OBJECTIVES: This study aimed at opening the black box of the relationship between leadership and motivation of health workers by focusing on a high-performance hospital in Morocco.
DESIGN: We adopted the realist evaluation approach and used the case study design to test the initial programme theory we formulated on the basis of a scoping review on complex leadership. We used the Intervention-Context-Actors-Mechanism-Outcome Configuration as a heuristic tool to identify plausible causal configurations.
SETTINGS: Since 2000, the Ministry of Health in Morocco initiated many reforms in the frame of the governmental deconcentration process called 'advanced regionalisation'. The implementation of these reforms is hampered by inadequate human resource management capacities of local health system managers. Yet, the National 'Concours Qualité', a national quality assurance programme implemented since 2007, demonstrated that there are many islands of excellence. We explore how leadership may play a role in explaining these islands of excellence.
PARTICIPANTS: We carried out a document review, 18 individual interviews and 3 group discussions (with doctors, administrators and nurses), and non-participant observations during a 2-week field visit in January-February 2018.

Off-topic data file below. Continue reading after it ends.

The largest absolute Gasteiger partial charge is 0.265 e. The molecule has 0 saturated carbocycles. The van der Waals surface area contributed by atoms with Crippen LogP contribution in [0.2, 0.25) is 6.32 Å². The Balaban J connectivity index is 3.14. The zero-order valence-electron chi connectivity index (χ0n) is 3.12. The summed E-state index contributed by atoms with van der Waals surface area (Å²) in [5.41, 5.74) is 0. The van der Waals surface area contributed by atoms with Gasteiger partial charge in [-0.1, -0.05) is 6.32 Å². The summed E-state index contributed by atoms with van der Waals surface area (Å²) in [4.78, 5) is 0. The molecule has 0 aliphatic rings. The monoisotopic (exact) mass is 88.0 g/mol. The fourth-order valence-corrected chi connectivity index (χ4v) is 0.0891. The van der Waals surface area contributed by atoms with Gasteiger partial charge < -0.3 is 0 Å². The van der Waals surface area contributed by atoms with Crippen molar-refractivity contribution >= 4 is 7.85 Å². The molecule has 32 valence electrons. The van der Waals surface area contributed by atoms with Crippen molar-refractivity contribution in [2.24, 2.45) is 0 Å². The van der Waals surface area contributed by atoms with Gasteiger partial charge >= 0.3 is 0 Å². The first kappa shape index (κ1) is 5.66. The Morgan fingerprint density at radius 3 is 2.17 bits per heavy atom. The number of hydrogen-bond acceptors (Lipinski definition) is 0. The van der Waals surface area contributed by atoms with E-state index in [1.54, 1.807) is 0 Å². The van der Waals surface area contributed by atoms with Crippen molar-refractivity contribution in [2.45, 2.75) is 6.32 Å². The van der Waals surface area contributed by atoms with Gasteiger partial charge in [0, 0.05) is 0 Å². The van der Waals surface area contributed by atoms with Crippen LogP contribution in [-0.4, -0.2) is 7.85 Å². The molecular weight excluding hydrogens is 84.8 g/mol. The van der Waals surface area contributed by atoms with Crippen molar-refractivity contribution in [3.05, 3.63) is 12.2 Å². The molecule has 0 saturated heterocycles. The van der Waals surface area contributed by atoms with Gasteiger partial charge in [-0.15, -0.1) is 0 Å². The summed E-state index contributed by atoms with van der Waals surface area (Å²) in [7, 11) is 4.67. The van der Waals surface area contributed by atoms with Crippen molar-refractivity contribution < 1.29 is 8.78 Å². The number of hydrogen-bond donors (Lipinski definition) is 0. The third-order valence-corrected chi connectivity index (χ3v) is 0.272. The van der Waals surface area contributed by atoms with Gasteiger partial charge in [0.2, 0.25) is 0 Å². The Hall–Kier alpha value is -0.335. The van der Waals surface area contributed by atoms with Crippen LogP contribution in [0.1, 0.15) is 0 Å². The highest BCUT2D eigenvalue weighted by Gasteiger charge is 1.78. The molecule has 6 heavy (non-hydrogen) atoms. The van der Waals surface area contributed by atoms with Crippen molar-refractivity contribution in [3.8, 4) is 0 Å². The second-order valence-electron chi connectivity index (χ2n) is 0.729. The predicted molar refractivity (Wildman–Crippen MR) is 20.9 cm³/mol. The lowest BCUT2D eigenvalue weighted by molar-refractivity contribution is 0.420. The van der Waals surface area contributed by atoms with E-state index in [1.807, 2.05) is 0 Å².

RESULTS: We confirmed that effective leaders adopt an appropriate mix of transactional, transformational and distributed leadership styles that fits the mission, goals, organisational culture and nature of tasks of the organisation and the individual characteristics of the personnel when organisational culture is conducive. Leadership effectiveness is conditioned by the degree of responsiveness to the basic psychological needs of autonomy, competence and relatedness, perceived organisational support and perceived supervisor support. Transactional and overcontrolling leadership behaviour decreased the satisfaction of the need for autonomy and mutual respect. By distributing leadership responsibilities, complex leaders create an enabling environment for collective efficacy and creative problem solving.
CONCLUSIONS: We found indications that in the Moroccan context, well-performing hospitals could be characterised by a good fit between leadership styles, organisational characteristics and individual staff attributes.